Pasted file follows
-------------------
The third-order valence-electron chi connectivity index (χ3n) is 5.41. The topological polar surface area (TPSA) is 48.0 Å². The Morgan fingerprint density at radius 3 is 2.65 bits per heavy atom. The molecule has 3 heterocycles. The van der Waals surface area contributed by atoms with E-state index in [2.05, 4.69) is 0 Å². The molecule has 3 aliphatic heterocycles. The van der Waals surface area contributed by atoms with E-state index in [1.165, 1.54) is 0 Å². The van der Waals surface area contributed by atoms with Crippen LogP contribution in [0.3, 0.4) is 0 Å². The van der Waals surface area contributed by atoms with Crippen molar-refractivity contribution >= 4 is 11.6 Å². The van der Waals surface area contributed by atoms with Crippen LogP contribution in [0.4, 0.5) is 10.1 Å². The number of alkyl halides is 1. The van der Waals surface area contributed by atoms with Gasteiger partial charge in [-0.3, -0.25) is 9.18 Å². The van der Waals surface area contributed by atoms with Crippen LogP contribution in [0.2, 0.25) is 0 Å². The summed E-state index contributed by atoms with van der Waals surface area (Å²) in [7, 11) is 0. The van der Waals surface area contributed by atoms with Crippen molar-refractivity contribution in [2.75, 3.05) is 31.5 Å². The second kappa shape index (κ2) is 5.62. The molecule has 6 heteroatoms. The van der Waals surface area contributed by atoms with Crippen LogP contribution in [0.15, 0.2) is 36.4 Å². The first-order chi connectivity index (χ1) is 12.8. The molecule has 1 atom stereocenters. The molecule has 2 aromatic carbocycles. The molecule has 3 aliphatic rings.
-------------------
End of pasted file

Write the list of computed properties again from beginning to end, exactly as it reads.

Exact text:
The third-order valence-electron chi connectivity index (χ3n) is 5.41. The topological polar surface area (TPSA) is 48.0 Å². The Morgan fingerprint density at radius 3 is 2.65 bits per heavy atom. The molecule has 3 heterocycles. The van der Waals surface area contributed by atoms with E-state index in [2.05, 4.69) is 0 Å². The molecule has 3 aliphatic heterocycles. The van der Waals surface area contributed by atoms with E-state index in [1.165, 1.54) is 0 Å². The van der Waals surface area contributed by atoms with Crippen LogP contribution in [0.3, 0.4) is 0 Å². The van der Waals surface area contributed by atoms with Crippen molar-refractivity contribution >= 4 is 11.6 Å². The van der Waals surface area contributed by atoms with Crippen LogP contribution in [0.4, 0.5) is 10.1 Å². The number of alkyl halides is 1. The van der Waals surface area contributed by atoms with Gasteiger partial charge in [-0.3, -0.25) is 9.18 Å². The van der Waals surface area contributed by atoms with Crippen LogP contribution in [0.2, 0.25) is 0 Å². The summed E-state index contributed by atoms with van der Waals surface area (Å²) in [7, 11) is 0. The van der Waals surface area contributed by atoms with Crippen molar-refractivity contribution in [2.75, 3.05) is 31.5 Å². The second kappa shape index (κ2) is 5.62. The molecule has 6 heteroatoms. The van der Waals surface area contributed by atoms with Crippen LogP contribution in [0.15, 0.2) is 36.4 Å². The first-order chi connectivity index (χ1) is 12.8. The molecule has 1 atom stereocenters. The molecule has 2 aromatic carbocycles. The molecule has 3 aliphatic rings.